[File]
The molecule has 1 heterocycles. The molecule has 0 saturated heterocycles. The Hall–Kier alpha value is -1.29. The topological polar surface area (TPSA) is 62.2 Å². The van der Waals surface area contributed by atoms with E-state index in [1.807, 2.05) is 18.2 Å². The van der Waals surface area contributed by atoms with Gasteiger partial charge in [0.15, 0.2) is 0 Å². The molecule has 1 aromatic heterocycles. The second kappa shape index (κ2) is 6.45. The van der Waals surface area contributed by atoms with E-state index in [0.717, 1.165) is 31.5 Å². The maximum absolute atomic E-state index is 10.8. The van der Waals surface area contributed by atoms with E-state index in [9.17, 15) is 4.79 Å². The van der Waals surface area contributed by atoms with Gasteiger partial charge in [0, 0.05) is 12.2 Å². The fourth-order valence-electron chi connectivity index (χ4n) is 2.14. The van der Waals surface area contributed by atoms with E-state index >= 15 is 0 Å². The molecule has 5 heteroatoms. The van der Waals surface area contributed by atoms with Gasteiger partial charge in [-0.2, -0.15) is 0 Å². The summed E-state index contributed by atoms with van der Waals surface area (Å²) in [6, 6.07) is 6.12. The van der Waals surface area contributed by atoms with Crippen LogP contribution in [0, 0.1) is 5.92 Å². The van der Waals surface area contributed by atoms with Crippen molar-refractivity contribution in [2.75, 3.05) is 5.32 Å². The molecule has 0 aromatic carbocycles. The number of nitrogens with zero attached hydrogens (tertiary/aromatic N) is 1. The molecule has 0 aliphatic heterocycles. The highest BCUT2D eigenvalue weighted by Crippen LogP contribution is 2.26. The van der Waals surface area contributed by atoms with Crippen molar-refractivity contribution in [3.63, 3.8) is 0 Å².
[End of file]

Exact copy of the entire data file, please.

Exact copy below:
The molecule has 1 heterocycles. The molecule has 0 saturated heterocycles. The Hall–Kier alpha value is -1.29. The topological polar surface area (TPSA) is 62.2 Å². The van der Waals surface area contributed by atoms with E-state index in [1.807, 2.05) is 18.2 Å². The van der Waals surface area contributed by atoms with Gasteiger partial charge in [0.15, 0.2) is 0 Å². The molecule has 1 aromatic heterocycles. The second kappa shape index (κ2) is 6.45. The van der Waals surface area contributed by atoms with E-state index in [0.717, 1.165) is 31.5 Å². The maximum absolute atomic E-state index is 10.8. The van der Waals surface area contributed by atoms with E-state index in [9.17, 15) is 4.79 Å². The van der Waals surface area contributed by atoms with Gasteiger partial charge in [0, 0.05) is 12.2 Å². The fourth-order valence-electron chi connectivity index (χ4n) is 2.14. The van der Waals surface area contributed by atoms with E-state index >= 15 is 0 Å². The molecule has 5 heteroatoms. The van der Waals surface area contributed by atoms with Gasteiger partial charge in [-0.2, -0.15) is 0 Å². The summed E-state index contributed by atoms with van der Waals surface area (Å²) in [6, 6.07) is 6.12. The van der Waals surface area contributed by atoms with Crippen LogP contribution in [0, 0.1) is 5.92 Å². The van der Waals surface area contributed by atoms with Crippen molar-refractivity contribution in [2.75, 3.05) is 5.32 Å². The molecule has 0 aromatic carbocycles. The number of nitrogens with zero attached hydrogens (tertiary/aromatic N) is 1. The molecule has 0 aliphatic heterocycles. The highest BCUT2D eigenvalue weighted by Crippen LogP contribution is 2.26. The van der Waals surface area contributed by atoms with Crippen molar-refractivity contribution in [3.63, 3.8) is 0 Å².